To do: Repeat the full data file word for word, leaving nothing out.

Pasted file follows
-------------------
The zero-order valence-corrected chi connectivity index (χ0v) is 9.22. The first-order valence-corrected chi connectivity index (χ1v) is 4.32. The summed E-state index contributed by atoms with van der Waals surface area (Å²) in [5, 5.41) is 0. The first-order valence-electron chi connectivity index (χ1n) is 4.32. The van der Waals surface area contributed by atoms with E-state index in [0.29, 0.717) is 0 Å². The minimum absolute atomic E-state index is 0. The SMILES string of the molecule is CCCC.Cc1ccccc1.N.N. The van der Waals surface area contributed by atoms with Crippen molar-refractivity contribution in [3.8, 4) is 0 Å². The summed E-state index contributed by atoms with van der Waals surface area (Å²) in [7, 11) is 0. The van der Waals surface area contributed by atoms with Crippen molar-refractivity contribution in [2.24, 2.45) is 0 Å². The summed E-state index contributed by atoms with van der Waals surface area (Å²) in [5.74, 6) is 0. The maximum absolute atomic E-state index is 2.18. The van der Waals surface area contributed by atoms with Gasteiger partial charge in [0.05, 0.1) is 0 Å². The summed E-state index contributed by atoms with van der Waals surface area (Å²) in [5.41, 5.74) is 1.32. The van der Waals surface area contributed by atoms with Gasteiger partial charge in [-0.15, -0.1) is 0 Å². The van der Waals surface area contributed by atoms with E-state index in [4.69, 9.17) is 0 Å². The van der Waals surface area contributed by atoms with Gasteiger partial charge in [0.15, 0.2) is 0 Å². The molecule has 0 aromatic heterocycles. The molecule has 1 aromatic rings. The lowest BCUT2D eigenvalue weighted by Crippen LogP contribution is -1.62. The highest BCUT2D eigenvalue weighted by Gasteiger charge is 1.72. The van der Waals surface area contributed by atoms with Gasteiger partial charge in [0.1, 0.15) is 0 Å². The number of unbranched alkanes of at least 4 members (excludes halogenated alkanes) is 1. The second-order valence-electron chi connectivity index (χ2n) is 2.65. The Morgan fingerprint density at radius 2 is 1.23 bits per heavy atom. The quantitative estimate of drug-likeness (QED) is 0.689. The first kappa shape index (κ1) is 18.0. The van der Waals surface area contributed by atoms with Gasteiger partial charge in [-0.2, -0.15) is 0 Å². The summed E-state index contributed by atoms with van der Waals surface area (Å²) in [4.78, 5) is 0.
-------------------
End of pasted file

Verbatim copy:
The zero-order valence-corrected chi connectivity index (χ0v) is 9.22. The first-order valence-corrected chi connectivity index (χ1v) is 4.32. The summed E-state index contributed by atoms with van der Waals surface area (Å²) in [5, 5.41) is 0. The first-order valence-electron chi connectivity index (χ1n) is 4.32. The van der Waals surface area contributed by atoms with E-state index in [0.29, 0.717) is 0 Å². The minimum absolute atomic E-state index is 0. The SMILES string of the molecule is CCCC.Cc1ccccc1.N.N. The van der Waals surface area contributed by atoms with Crippen molar-refractivity contribution in [3.8, 4) is 0 Å². The summed E-state index contributed by atoms with van der Waals surface area (Å²) in [7, 11) is 0. The van der Waals surface area contributed by atoms with Crippen molar-refractivity contribution in [2.24, 2.45) is 0 Å². The summed E-state index contributed by atoms with van der Waals surface area (Å²) in [5.74, 6) is 0. The maximum absolute atomic E-state index is 2.18. The van der Waals surface area contributed by atoms with Gasteiger partial charge in [0.05, 0.1) is 0 Å². The summed E-state index contributed by atoms with van der Waals surface area (Å²) in [5.41, 5.74) is 1.32. The van der Waals surface area contributed by atoms with Gasteiger partial charge in [-0.15, -0.1) is 0 Å². The van der Waals surface area contributed by atoms with E-state index in [4.69, 9.17) is 0 Å². The van der Waals surface area contributed by atoms with Gasteiger partial charge in [0.15, 0.2) is 0 Å². The molecule has 0 aromatic heterocycles. The molecule has 1 aromatic rings. The lowest BCUT2D eigenvalue weighted by Crippen LogP contribution is -1.62. The highest BCUT2D eigenvalue weighted by Gasteiger charge is 1.72. The van der Waals surface area contributed by atoms with Gasteiger partial charge in [0.1, 0.15) is 0 Å². The number of unbranched alkanes of at least 4 members (excludes halogenated alkanes) is 1. The second-order valence-electron chi connectivity index (χ2n) is 2.65. The Morgan fingerprint density at radius 2 is 1.23 bits per heavy atom. The quantitative estimate of drug-likeness (QED) is 0.689. The first kappa shape index (κ1) is 18.0. The van der Waals surface area contributed by atoms with Gasteiger partial charge in [-0.2, -0.15) is 0 Å². The summed E-state index contributed by atoms with van der Waals surface area (Å²) in [4.78, 5) is 0.